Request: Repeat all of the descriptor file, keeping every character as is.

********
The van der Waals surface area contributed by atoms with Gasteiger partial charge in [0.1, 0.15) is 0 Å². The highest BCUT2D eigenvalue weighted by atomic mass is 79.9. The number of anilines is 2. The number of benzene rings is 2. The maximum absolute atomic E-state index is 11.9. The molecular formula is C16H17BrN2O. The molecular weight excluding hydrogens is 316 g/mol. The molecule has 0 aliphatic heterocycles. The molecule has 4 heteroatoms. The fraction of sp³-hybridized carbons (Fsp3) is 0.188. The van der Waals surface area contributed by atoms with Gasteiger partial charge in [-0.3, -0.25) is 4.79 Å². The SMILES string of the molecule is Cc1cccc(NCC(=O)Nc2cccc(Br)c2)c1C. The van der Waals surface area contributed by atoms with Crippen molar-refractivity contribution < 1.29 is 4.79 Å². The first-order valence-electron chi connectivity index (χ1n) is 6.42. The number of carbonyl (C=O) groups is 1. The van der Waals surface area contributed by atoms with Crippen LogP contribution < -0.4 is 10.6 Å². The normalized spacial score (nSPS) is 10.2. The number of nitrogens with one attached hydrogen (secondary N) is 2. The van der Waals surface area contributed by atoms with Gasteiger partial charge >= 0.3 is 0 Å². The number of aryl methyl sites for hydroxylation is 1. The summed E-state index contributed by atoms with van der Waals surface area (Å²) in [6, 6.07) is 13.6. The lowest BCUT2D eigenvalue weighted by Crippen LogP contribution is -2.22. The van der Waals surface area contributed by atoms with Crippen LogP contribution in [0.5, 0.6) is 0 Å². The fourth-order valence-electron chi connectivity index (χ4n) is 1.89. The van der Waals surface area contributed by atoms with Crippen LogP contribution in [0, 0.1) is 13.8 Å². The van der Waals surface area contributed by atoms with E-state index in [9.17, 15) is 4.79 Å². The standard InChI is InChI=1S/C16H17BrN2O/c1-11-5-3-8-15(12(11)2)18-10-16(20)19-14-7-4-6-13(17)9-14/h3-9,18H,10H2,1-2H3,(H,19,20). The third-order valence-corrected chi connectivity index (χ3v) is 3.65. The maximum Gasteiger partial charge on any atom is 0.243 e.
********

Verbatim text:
The van der Waals surface area contributed by atoms with Gasteiger partial charge in [0.1, 0.15) is 0 Å². The highest BCUT2D eigenvalue weighted by atomic mass is 79.9. The number of anilines is 2. The number of benzene rings is 2. The maximum absolute atomic E-state index is 11.9. The molecular formula is C16H17BrN2O. The molecular weight excluding hydrogens is 316 g/mol. The molecule has 0 aliphatic heterocycles. The molecule has 4 heteroatoms. The fraction of sp³-hybridized carbons (Fsp3) is 0.188. The van der Waals surface area contributed by atoms with Gasteiger partial charge in [-0.3, -0.25) is 4.79 Å². The SMILES string of the molecule is Cc1cccc(NCC(=O)Nc2cccc(Br)c2)c1C. The van der Waals surface area contributed by atoms with Crippen molar-refractivity contribution < 1.29 is 4.79 Å². The first-order valence-electron chi connectivity index (χ1n) is 6.42. The number of carbonyl (C=O) groups is 1. The van der Waals surface area contributed by atoms with Crippen LogP contribution < -0.4 is 10.6 Å². The normalized spacial score (nSPS) is 10.2. The number of nitrogens with one attached hydrogen (secondary N) is 2. The van der Waals surface area contributed by atoms with Gasteiger partial charge >= 0.3 is 0 Å². The number of aryl methyl sites for hydroxylation is 1. The summed E-state index contributed by atoms with van der Waals surface area (Å²) in [6, 6.07) is 13.6. The lowest BCUT2D eigenvalue weighted by Crippen LogP contribution is -2.22. The van der Waals surface area contributed by atoms with Crippen LogP contribution in [0.5, 0.6) is 0 Å². The fourth-order valence-electron chi connectivity index (χ4n) is 1.89. The van der Waals surface area contributed by atoms with Crippen LogP contribution in [0, 0.1) is 13.8 Å². The van der Waals surface area contributed by atoms with E-state index in [9.17, 15) is 4.79 Å². The standard InChI is InChI=1S/C16H17BrN2O/c1-11-5-3-8-15(12(11)2)18-10-16(20)19-14-7-4-6-13(17)9-14/h3-9,18H,10H2,1-2H3,(H,19,20). The third-order valence-corrected chi connectivity index (χ3v) is 3.65. The maximum Gasteiger partial charge on any atom is 0.243 e.